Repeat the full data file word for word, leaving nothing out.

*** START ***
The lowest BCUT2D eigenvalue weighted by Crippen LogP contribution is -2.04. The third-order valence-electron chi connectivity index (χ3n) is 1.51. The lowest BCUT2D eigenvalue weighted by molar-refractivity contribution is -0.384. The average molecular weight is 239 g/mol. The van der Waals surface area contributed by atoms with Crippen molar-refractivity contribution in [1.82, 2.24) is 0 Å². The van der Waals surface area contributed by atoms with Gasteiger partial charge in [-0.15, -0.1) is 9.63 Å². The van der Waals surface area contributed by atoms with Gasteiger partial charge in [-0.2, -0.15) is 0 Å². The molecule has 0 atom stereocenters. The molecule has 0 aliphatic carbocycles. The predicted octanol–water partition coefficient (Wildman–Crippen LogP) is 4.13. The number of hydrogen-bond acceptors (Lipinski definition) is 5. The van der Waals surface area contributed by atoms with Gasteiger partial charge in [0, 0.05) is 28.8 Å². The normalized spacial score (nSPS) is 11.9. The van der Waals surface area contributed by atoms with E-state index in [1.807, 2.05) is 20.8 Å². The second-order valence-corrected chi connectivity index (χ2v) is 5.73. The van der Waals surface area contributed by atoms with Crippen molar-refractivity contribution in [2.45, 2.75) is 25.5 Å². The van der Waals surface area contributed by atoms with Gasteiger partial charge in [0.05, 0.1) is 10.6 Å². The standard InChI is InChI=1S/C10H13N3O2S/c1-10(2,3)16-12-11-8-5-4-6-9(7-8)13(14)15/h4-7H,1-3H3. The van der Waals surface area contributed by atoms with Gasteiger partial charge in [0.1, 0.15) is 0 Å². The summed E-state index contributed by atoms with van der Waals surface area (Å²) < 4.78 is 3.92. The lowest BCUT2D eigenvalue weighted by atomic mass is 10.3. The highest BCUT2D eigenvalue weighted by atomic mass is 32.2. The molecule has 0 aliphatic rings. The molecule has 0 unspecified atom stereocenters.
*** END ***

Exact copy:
The lowest BCUT2D eigenvalue weighted by Crippen LogP contribution is -2.04. The third-order valence-electron chi connectivity index (χ3n) is 1.51. The lowest BCUT2D eigenvalue weighted by molar-refractivity contribution is -0.384. The average molecular weight is 239 g/mol. The van der Waals surface area contributed by atoms with Crippen molar-refractivity contribution in [1.82, 2.24) is 0 Å². The van der Waals surface area contributed by atoms with Gasteiger partial charge in [-0.15, -0.1) is 9.63 Å². The van der Waals surface area contributed by atoms with Gasteiger partial charge in [-0.2, -0.15) is 0 Å². The molecule has 0 atom stereocenters. The molecule has 0 aliphatic carbocycles. The predicted octanol–water partition coefficient (Wildman–Crippen LogP) is 4.13. The number of hydrogen-bond acceptors (Lipinski definition) is 5. The van der Waals surface area contributed by atoms with Gasteiger partial charge in [0, 0.05) is 28.8 Å². The normalized spacial score (nSPS) is 11.9. The van der Waals surface area contributed by atoms with E-state index in [1.807, 2.05) is 20.8 Å². The second-order valence-corrected chi connectivity index (χ2v) is 5.73. The van der Waals surface area contributed by atoms with Crippen molar-refractivity contribution in [2.45, 2.75) is 25.5 Å². The van der Waals surface area contributed by atoms with Gasteiger partial charge in [0.05, 0.1) is 10.6 Å². The standard InChI is InChI=1S/C10H13N3O2S/c1-10(2,3)16-12-11-8-5-4-6-9(7-8)13(14)15/h4-7H,1-3H3. The van der Waals surface area contributed by atoms with Gasteiger partial charge in [0.1, 0.15) is 0 Å². The summed E-state index contributed by atoms with van der Waals surface area (Å²) < 4.78 is 3.92. The lowest BCUT2D eigenvalue weighted by atomic mass is 10.3. The highest BCUT2D eigenvalue weighted by atomic mass is 32.2. The molecule has 0 aliphatic rings. The molecule has 0 unspecified atom stereocenters.